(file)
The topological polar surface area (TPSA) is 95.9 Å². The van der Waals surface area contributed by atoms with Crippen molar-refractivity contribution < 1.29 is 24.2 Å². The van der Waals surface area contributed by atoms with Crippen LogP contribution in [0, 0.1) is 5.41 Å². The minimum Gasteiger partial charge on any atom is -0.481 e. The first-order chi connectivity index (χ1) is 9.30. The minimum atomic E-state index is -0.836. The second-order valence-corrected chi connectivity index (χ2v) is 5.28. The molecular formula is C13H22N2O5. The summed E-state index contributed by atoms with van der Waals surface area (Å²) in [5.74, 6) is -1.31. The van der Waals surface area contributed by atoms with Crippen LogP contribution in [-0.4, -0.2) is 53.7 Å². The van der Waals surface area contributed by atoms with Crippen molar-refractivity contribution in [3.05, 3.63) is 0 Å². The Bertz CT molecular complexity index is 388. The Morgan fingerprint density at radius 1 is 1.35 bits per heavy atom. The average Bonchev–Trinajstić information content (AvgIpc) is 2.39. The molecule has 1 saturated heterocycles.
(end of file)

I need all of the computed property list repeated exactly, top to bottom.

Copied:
The topological polar surface area (TPSA) is 95.9 Å². The van der Waals surface area contributed by atoms with Crippen molar-refractivity contribution < 1.29 is 24.2 Å². The van der Waals surface area contributed by atoms with Crippen LogP contribution in [0, 0.1) is 5.41 Å². The minimum Gasteiger partial charge on any atom is -0.481 e. The first-order chi connectivity index (χ1) is 9.30. The minimum atomic E-state index is -0.836. The second-order valence-corrected chi connectivity index (χ2v) is 5.28. The molecular formula is C13H22N2O5. The summed E-state index contributed by atoms with van der Waals surface area (Å²) in [5.74, 6) is -1.31. The van der Waals surface area contributed by atoms with Crippen LogP contribution in [-0.4, -0.2) is 53.7 Å². The van der Waals surface area contributed by atoms with Crippen molar-refractivity contribution in [3.05, 3.63) is 0 Å². The Bertz CT molecular complexity index is 388. The Morgan fingerprint density at radius 1 is 1.35 bits per heavy atom. The average Bonchev–Trinajstić information content (AvgIpc) is 2.39. The molecule has 1 saturated heterocycles.